Indeed, Australian governmental and research institutions, including The George Institute for Global Health, are active players with the WHO on some of the world’s biggest health challenges. Australia is currently home to 46 WHO Collaborating Centres that work directly with the agency on a range of technical priorities.
While attention is currently understandably high on pandemics like COVID-19, among the world’s and Australia’s top killers are non-communicable diseases (NCDs) and injury – the two key focus areas of researchers at The George Institute for Global Health. We are proud to direct two WHO Collaborating Centres – one around injury prevention and trauma care, and the other on population salt reduction – as well as facilitate a WHO Community on Women and NCDs.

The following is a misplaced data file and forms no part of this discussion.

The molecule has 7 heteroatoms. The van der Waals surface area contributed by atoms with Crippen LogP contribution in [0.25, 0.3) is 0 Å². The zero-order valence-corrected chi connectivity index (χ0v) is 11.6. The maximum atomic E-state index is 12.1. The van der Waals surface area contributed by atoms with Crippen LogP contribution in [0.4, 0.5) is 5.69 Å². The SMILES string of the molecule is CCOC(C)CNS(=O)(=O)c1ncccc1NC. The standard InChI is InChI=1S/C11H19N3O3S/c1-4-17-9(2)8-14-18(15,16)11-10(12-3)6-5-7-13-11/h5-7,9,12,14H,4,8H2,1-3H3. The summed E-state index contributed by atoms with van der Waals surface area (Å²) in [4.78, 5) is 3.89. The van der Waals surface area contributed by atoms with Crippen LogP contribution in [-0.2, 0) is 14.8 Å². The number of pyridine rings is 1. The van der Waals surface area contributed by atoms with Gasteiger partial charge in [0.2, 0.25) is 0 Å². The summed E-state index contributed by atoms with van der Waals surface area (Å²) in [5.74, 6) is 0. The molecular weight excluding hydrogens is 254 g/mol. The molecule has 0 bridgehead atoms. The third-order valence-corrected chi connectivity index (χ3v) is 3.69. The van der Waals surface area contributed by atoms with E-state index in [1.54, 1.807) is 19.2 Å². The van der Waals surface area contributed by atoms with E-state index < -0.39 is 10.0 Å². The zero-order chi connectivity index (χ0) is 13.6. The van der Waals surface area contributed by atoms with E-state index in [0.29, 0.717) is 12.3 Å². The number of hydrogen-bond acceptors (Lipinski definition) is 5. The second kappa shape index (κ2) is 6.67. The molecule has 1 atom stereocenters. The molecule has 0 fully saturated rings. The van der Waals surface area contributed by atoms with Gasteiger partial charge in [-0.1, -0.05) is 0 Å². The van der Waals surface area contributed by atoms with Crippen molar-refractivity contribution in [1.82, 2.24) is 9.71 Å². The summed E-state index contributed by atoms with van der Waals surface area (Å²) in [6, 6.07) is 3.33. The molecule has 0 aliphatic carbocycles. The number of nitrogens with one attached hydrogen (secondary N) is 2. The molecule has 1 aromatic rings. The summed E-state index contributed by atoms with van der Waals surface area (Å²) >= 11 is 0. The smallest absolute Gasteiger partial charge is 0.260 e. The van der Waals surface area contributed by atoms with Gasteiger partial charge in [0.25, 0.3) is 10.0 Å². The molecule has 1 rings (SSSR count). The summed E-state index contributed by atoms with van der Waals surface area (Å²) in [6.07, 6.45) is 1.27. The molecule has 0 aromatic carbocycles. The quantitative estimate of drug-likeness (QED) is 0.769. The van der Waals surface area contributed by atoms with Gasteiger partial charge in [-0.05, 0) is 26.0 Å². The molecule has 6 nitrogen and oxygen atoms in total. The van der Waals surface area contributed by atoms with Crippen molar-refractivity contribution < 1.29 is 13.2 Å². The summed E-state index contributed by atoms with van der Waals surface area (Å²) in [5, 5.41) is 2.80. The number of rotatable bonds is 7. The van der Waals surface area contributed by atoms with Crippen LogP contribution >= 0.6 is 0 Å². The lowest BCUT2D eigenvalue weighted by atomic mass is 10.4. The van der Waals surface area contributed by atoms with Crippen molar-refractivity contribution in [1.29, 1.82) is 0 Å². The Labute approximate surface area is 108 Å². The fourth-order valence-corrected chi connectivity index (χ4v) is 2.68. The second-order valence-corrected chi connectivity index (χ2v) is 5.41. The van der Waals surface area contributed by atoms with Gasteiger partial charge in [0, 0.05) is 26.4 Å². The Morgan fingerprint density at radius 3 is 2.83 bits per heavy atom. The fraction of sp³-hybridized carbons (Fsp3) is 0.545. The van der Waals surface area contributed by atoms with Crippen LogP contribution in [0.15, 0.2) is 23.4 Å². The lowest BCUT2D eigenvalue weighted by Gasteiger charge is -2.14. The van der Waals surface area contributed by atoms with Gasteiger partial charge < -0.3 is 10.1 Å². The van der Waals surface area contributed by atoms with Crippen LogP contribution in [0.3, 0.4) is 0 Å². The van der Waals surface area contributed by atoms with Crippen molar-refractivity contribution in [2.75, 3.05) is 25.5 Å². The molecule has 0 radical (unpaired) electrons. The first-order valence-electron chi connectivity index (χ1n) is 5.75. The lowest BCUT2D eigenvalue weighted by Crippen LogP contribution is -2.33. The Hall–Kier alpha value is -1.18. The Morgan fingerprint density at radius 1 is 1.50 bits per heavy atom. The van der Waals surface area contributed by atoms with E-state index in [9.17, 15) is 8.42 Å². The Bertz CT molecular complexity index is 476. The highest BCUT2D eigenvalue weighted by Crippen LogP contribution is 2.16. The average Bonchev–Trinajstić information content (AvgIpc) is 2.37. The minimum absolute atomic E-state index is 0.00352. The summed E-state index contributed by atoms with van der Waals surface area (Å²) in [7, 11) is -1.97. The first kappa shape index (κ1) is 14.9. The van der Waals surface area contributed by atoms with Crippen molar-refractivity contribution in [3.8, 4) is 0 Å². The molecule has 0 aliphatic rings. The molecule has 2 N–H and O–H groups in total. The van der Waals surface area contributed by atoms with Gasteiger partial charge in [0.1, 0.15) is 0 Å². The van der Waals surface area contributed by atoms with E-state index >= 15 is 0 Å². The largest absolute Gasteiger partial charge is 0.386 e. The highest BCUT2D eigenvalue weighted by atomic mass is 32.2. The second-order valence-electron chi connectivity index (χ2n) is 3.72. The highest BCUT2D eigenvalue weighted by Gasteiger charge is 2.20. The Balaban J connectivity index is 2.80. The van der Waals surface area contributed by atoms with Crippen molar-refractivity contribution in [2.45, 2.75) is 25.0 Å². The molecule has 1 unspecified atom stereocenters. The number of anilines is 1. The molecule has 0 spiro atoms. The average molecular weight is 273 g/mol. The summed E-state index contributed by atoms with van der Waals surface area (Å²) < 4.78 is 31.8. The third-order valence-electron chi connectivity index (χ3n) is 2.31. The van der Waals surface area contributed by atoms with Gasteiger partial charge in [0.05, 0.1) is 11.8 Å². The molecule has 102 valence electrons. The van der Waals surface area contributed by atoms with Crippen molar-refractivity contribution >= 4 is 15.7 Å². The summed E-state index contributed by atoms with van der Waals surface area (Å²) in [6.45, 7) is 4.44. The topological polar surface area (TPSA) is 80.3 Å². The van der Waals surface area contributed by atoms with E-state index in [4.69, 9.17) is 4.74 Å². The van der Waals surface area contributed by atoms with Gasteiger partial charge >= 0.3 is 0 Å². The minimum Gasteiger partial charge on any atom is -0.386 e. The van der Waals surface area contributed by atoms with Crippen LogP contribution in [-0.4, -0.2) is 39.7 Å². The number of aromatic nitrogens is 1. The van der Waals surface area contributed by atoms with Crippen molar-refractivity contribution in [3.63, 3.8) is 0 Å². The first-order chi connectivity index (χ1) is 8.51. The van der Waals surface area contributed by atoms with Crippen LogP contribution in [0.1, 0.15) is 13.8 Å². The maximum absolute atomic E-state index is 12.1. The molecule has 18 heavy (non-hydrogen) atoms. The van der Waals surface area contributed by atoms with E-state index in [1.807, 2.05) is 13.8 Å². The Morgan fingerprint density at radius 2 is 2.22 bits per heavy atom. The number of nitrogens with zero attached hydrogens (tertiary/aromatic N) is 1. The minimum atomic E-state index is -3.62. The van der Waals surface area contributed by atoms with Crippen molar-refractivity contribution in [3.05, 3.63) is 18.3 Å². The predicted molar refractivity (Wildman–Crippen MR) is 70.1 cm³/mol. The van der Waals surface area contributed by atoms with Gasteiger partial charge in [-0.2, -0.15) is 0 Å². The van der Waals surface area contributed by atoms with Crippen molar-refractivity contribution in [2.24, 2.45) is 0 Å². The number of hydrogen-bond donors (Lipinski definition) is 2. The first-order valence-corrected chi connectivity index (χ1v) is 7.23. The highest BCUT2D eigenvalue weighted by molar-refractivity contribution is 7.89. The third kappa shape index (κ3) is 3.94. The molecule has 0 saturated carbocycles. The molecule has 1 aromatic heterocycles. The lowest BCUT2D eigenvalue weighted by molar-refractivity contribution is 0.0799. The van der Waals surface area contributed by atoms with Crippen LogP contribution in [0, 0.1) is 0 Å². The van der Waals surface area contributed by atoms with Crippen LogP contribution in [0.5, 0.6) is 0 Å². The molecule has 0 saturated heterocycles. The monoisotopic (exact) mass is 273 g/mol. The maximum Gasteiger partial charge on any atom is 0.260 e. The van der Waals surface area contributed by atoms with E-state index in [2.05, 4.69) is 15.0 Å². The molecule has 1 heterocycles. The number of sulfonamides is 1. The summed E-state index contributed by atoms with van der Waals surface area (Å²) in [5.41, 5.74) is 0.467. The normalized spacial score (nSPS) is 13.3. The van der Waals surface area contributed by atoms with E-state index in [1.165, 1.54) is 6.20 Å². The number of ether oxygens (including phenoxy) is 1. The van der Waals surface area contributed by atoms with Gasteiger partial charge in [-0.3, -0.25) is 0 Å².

In the wake of the US announcement, the Australian Government was wise to signal Australia would continue to fully pay its contributions to the WHO. Many have recognised missteps by the agency, including Prime Minister Scott Morrison. At the same time he was quick to underscore the importance of WHO’s “important work within the Pacific Family”.
Likewise, while Foreign Minister Marise Payne recently called for a stronger, more independent and transparent WHO, she added: “We cannot let the vital and practical work that the WHO does on the ground be overshadowed by questions about the approach of its headquarters in Geneva. Frankly, there is no other institution that can marshal collective efforts to improve health security across the globe.”
The COVID-19 pandemic is delivering many important lessons for us all; among these is reinforcing the fact that infectious diseases travel fast and far, impacting on countries rich and poor. No single country can “go it alone”.